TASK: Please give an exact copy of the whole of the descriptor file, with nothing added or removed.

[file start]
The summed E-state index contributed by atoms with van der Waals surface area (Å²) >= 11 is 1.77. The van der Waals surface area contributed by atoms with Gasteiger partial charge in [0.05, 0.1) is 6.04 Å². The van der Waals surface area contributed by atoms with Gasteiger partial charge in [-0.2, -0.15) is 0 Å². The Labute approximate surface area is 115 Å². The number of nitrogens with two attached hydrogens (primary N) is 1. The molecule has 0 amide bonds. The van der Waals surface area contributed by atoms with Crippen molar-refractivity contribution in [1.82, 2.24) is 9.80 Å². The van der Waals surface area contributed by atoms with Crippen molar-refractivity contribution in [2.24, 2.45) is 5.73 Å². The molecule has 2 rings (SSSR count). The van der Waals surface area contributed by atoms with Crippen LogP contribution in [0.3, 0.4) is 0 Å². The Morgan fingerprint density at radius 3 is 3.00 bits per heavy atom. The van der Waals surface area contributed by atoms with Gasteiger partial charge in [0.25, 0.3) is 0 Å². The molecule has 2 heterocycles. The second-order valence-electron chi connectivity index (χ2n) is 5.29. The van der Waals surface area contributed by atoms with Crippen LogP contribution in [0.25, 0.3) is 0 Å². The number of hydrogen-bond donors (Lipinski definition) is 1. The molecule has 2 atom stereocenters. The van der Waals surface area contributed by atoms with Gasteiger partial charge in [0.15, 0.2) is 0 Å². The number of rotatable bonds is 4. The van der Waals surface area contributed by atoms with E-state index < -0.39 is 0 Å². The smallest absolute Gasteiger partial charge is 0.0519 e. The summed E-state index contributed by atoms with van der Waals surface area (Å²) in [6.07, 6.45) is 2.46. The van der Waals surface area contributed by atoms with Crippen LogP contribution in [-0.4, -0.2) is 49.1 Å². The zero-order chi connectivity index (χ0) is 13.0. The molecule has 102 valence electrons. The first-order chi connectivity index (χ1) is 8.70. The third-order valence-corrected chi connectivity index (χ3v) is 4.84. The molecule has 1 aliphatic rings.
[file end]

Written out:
The summed E-state index contributed by atoms with van der Waals surface area (Å²) >= 11 is 1.77. The van der Waals surface area contributed by atoms with Gasteiger partial charge in [0.05, 0.1) is 6.04 Å². The van der Waals surface area contributed by atoms with Gasteiger partial charge in [-0.2, -0.15) is 0 Å². The Labute approximate surface area is 115 Å². The number of nitrogens with two attached hydrogens (primary N) is 1. The molecule has 0 amide bonds. The van der Waals surface area contributed by atoms with Crippen molar-refractivity contribution in [1.82, 2.24) is 9.80 Å². The van der Waals surface area contributed by atoms with Crippen molar-refractivity contribution in [2.24, 2.45) is 5.73 Å². The molecule has 2 rings (SSSR count). The van der Waals surface area contributed by atoms with Crippen LogP contribution in [0.3, 0.4) is 0 Å². The Morgan fingerprint density at radius 3 is 3.00 bits per heavy atom. The van der Waals surface area contributed by atoms with Gasteiger partial charge in [0.25, 0.3) is 0 Å². The molecule has 2 heterocycles. The second-order valence-electron chi connectivity index (χ2n) is 5.29. The van der Waals surface area contributed by atoms with Crippen LogP contribution in [0.25, 0.3) is 0 Å². The number of hydrogen-bond donors (Lipinski definition) is 1. The molecule has 2 atom stereocenters. The van der Waals surface area contributed by atoms with Gasteiger partial charge in [0.15, 0.2) is 0 Å². The number of rotatable bonds is 4. The van der Waals surface area contributed by atoms with E-state index < -0.39 is 0 Å². The smallest absolute Gasteiger partial charge is 0.0519 e. The summed E-state index contributed by atoms with van der Waals surface area (Å²) in [6.07, 6.45) is 2.46. The van der Waals surface area contributed by atoms with Crippen LogP contribution in [-0.4, -0.2) is 49.1 Å². The zero-order chi connectivity index (χ0) is 13.0. The molecule has 102 valence electrons. The first-order chi connectivity index (χ1) is 8.70. The third-order valence-corrected chi connectivity index (χ3v) is 4.84. The molecule has 1 aliphatic rings.